The largest black bird commonly seen in Colorado is the Common Raven. An iconic bird of western wildlands, the Common Raven is much larger than American Crows with thicker necks, shaggy throat feathers, wedge-shaped tails, and massive bills. Ravens tend to live in wilder areas away from civilization.
Does Colorado have crows or ravens?
Colorado has both crows and ravens. The small, highly adaptable American Crow is found widely across the state, especially in towns, suburbs, and agricultural areas. The larger Common Raven occupies wilder natural areas like mountains, forests, shrublands, and deserts. Tell them apart by size, vocalizations, tail shape, and habitat.
What is the most common bird in Colorado?
Some of the most commonly seen birds across Colorado include the American Robin, Black-billed Magpie, European Starling, House Finch, Dark-eyed Junco, Red-winged Blackbird, and Common Grackle. These species adapt well to human landscapes.
What are all black birds called?
There is no single name that covers all blackbird species. Some common all-black or mostly-black birds in Colorado include:
- American Crow
- Common Raven
- Red-winged Blackbird
- Brewer’s Blackbird
- Brown-headed Cowbird
- Yellow-headed Blackbird
- Great-tailed Grackle
- European Starling
- Common Grackle
These species belong to the family Icteridae, also called the blackbird family, which includes many familiar black avian species.
What is the best way to identify an unfamiliar bird species I spot?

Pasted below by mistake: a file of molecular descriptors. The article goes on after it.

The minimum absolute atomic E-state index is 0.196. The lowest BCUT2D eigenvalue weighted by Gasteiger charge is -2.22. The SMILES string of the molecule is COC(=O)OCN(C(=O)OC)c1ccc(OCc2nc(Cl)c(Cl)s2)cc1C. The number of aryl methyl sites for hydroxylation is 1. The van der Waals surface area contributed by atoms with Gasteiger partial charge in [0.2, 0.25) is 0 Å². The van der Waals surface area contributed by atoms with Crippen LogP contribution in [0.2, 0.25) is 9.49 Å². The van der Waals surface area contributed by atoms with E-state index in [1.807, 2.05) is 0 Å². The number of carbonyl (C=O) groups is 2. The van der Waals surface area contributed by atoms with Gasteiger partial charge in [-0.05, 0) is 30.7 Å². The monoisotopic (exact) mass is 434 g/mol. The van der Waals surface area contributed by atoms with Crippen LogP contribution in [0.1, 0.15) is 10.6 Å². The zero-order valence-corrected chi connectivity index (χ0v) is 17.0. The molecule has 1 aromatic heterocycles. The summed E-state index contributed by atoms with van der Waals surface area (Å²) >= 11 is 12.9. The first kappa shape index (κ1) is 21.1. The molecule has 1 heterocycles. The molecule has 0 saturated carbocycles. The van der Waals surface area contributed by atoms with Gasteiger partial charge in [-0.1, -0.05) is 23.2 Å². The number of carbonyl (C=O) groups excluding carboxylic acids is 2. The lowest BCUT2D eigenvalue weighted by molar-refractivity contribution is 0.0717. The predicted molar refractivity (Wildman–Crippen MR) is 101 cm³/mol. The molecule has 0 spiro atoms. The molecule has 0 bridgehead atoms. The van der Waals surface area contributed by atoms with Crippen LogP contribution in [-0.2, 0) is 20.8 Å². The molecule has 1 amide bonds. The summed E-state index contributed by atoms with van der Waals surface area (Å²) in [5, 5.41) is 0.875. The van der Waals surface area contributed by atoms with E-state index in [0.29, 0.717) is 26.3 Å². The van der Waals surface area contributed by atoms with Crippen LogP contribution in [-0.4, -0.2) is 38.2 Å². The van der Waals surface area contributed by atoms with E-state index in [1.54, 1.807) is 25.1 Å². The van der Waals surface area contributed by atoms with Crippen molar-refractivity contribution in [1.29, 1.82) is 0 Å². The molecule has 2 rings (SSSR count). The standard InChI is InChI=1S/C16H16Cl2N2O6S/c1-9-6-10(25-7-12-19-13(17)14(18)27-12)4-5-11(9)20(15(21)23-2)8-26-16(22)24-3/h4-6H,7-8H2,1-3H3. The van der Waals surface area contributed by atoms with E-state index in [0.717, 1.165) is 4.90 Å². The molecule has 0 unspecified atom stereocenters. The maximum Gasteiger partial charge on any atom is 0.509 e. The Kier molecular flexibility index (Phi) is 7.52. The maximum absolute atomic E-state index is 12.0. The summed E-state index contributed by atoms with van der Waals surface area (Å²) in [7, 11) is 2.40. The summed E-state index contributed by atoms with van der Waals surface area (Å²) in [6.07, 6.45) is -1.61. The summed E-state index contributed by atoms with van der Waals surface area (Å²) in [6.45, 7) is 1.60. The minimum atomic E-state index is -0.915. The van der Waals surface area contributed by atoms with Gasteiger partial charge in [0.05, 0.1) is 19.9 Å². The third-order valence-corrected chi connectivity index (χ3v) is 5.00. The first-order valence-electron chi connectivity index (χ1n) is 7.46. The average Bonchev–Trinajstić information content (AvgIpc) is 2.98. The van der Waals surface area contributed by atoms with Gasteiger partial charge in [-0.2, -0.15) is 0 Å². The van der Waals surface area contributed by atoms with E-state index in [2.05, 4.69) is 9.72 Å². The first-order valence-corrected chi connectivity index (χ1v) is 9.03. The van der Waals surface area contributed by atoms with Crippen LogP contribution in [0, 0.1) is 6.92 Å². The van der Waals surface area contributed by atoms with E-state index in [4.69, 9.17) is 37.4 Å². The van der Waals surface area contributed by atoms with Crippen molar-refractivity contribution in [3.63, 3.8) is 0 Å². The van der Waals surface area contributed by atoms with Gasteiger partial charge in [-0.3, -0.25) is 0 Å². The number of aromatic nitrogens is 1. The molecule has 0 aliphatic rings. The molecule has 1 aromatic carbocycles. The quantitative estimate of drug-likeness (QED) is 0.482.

Make a note of key characteristics like colors, markings, size, beak shape, behaviors, location details, and habitat. Photos help documentation too. Consider range maps for possible species. Review bird ID guides to connect clues and confirm species.
What orange and black bird spotted in Colorado is the rarest species?
The Scott’s oriole has the most limited breeding range confined to small southwestern parts of the state. Its extreme habitat specificity also makes it harder to find compared to the other orange and black birds more widespread across diverse areas.
Do any orange and black birds found in Colorado migrate?
The Bullock’s oriole and western tanager migrate to wintering grounds in Mexico and the southwestern US while the red-winged blackbird and Scott’s oriole remain year-round residents in Colorado and surrounding regions.
What time of year am I most likely to see the different oranges and blackbirds?
The migratory Bullock’s oriole and western tanager arrive in Colorado in spring to breed over summer. Resident red-winged blackbirds and Scott’s orioles frequent the state spring through fall as well with potential year-round sightings.
Are any of the orange and black birds unique to Colorado?
No, all four species occupy broader ranges beyond Colorado alone. However, several do reach distribution edges within certain parts of Colorado, like the Scott’s oriole in limited southwest border areas. Habitat specificities also concentrate densities.